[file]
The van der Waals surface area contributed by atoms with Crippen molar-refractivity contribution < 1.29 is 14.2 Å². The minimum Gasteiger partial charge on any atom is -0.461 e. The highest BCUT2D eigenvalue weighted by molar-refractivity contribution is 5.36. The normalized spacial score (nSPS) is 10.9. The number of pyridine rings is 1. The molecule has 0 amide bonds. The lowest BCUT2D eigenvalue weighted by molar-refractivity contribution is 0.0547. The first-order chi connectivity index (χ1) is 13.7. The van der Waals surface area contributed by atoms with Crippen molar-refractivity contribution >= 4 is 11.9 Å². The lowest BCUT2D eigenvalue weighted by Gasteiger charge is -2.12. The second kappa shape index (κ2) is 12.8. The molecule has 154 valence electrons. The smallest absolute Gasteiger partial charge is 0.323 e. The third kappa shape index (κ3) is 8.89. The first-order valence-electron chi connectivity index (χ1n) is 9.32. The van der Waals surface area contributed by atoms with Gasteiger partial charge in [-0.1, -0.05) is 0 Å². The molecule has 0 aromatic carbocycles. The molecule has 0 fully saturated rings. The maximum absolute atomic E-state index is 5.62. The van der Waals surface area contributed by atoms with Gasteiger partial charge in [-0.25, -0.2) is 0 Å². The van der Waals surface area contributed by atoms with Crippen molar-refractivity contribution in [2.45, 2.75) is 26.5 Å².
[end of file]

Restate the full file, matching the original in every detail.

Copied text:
The van der Waals surface area contributed by atoms with Crippen molar-refractivity contribution < 1.29 is 14.2 Å². The minimum Gasteiger partial charge on any atom is -0.461 e. The highest BCUT2D eigenvalue weighted by molar-refractivity contribution is 5.36. The normalized spacial score (nSPS) is 10.9. The number of pyridine rings is 1. The molecule has 0 amide bonds. The lowest BCUT2D eigenvalue weighted by molar-refractivity contribution is 0.0547. The first-order chi connectivity index (χ1) is 13.7. The van der Waals surface area contributed by atoms with Crippen molar-refractivity contribution >= 4 is 11.9 Å². The lowest BCUT2D eigenvalue weighted by Gasteiger charge is -2.12. The second kappa shape index (κ2) is 12.8. The molecule has 154 valence electrons. The smallest absolute Gasteiger partial charge is 0.323 e. The third kappa shape index (κ3) is 8.89. The first-order valence-electron chi connectivity index (χ1n) is 9.32. The van der Waals surface area contributed by atoms with Gasteiger partial charge in [-0.1, -0.05) is 0 Å². The molecule has 0 aromatic carbocycles. The molecule has 0 fully saturated rings. The maximum absolute atomic E-state index is 5.62. The van der Waals surface area contributed by atoms with Gasteiger partial charge in [-0.25, -0.2) is 0 Å². The van der Waals surface area contributed by atoms with Crippen molar-refractivity contribution in [2.45, 2.75) is 26.5 Å².